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Re: Misunderstanding emptiness

Postby ground » Mon Jan 02, 2012 5:34 am


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Beatzen
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Re: Misunderstanding emptiness

Postby Beatzen » Mon Jan 02, 2012 6:32 am

as i understand this, and in the context of my practice, it is something unattainable.

i like how dr. robert thurman puts it. he says that you spend so long looking for the self, not getting caught up in story lines of the non-finding, but keeping watch untill a non-conceptual understanding sunyata effortlessly arises.

i think that this sort of tells us that on the relative level, concepts of an 'emptiness' can be useful. ultimately, you're discussing a freedom which is free of itself. i like the mahayana idea of a dharmakaya... that we are already in touch with these truths, but so ignorantly fixated that we can't recognize what's under our noses

im of the opinion that emptiness is something you settle for when your desire to 'possess' truth is utterly exhausted, the way a zen student's mental effort implodes before they understand the meaning of a koan.
"Cause is not before and Effect is not after"
- Eihei Dogen Zenji

yadave
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Re: Misunderstanding emptiness

Postby yadave » Mon Jan 02, 2012 6:35 am


krodha
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Re: Misunderstanding emptiness

Postby krodha » Tue Jan 03, 2012 4:08 am


krodha
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Re: Misunderstanding emptiness

Postby krodha » Tue Jan 03, 2012 5:02 am


yadave
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Re: Misunderstanding emptiness

Postby yadave » Tue Jan 03, 2012 8:32 pm


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PadmaVonSamba
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Re: Misunderstanding emptiness

Postby PadmaVonSamba » Tue Jan 03, 2012 8:59 pm

Take a careful look at this list of ingredients:
Water: 78%
Fat: 11%
Protein:8%
Soluble organic substances: 2%
Inorganic salts: 1%
That is the material composition of the human brain.
So, who is reading the list - Is it "you" or is it these these composites?
.
...or is it something else?
Profile Picture: "The Foaming Monk"
The Chinese characters are Fo (buddha) and Ming (bright). The image is of a student of Buddhism, who, imagining himself to be a monk, and not understanding the true meaning of the words takes the sound of the words literally. Likewise, People on web forums sometime seem to be foaming at the mouth.
Original painting by P.Volker /used by permission.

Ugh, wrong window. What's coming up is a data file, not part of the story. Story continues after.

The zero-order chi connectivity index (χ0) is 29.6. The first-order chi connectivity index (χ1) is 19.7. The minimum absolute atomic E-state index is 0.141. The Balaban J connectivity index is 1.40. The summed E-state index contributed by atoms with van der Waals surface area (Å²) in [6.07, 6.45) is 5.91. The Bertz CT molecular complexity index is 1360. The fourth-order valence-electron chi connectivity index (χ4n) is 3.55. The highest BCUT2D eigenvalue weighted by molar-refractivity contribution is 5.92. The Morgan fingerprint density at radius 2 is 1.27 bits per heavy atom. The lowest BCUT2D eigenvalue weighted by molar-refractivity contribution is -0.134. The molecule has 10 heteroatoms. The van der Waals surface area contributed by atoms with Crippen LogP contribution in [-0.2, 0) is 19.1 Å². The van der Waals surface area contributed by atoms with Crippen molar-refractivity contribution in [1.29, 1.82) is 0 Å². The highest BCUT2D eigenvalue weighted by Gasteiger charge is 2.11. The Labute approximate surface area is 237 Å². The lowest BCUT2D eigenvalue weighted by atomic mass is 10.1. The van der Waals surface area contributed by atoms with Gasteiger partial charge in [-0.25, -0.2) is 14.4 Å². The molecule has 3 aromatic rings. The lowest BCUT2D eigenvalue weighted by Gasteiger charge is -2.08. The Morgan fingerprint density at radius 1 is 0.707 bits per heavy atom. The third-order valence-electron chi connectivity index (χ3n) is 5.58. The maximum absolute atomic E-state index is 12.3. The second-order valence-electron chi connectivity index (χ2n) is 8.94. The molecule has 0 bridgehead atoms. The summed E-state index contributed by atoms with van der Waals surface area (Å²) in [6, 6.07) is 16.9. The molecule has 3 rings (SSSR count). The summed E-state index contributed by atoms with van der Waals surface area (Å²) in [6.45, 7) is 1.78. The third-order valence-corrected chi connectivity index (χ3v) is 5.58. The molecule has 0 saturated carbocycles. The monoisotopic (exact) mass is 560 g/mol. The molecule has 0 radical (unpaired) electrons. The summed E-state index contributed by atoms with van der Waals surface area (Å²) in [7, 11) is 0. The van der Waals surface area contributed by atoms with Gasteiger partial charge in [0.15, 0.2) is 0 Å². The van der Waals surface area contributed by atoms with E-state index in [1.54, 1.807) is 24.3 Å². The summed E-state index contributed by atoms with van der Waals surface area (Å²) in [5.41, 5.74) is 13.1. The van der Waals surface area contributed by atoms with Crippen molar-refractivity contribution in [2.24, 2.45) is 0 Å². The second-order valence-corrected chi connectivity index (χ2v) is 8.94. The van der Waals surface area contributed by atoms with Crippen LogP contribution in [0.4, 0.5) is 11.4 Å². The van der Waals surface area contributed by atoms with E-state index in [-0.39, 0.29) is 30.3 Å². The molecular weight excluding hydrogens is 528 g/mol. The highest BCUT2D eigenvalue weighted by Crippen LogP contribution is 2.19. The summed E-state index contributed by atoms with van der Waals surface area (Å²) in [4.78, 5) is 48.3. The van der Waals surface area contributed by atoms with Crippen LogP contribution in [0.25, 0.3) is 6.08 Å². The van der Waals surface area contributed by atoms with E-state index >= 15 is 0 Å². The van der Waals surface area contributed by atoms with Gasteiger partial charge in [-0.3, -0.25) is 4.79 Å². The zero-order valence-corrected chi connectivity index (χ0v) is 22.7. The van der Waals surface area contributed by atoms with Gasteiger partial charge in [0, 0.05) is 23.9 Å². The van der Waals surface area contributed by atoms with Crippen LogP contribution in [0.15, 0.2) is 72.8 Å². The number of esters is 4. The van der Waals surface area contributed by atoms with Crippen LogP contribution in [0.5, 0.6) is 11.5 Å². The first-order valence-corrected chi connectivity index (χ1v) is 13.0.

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LastLegend
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Re: Misunderstanding emptiness

Postby LastLegend » Tue Jan 03, 2012 9:01 pm

I am sorry can you all repeat the question? Just put all of your concern about emptiness into one question.
NAMO AMITABHA
NAM MO A DI DA PHAT (VIETNAMESE)
NAMO AMITUOFO (CHINESE)

Bodhidharma [my translation]
―I come to the East to transmit this clear knowing mind without constructing any dharma―

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PadmaVonSamba
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Re: Misunderstanding emptiness

Postby PadmaVonSamba » Tue Jan 03, 2012 9:26 pm

Profile Picture: "The Foaming Monk"
The Chinese characters are Fo (buddha) and Ming (bright). The image is of a student of Buddhism, who, imagining himself to be a monk, and not understanding the true meaning of the words takes the sound of the words literally. Likewise, People on web forums sometime seem to be foaming at the mouth.
Original painting by P.Volker /used by permission.

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PadmaVonSamba
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Re: Misunderstanding emptiness

Postby PadmaVonSamba » Tue Jan 03, 2012 9:36 pm

Profile Picture: "The Foaming Monk"
The Chinese characters are Fo (buddha) and Ming (bright). The image is of a student of Buddhism, who, imagining himself to be a monk, and not understanding the true meaning of the words takes the sound of the words literally. Likewise, People on web forums sometime seem to be foaming at the mouth.
Original painting by P.Volker /used by permission.

krodha
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Re: Misunderstanding emptiness

Postby krodha » Tue Jan 03, 2012 11:29 pm


yadave
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Re: Misunderstanding emptiness

Postby yadave » Tue Jan 03, 2012 11:35 pm


yadave
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Re: Misunderstanding emptiness

Postby yadave » Wed Jan 04, 2012 2:12 am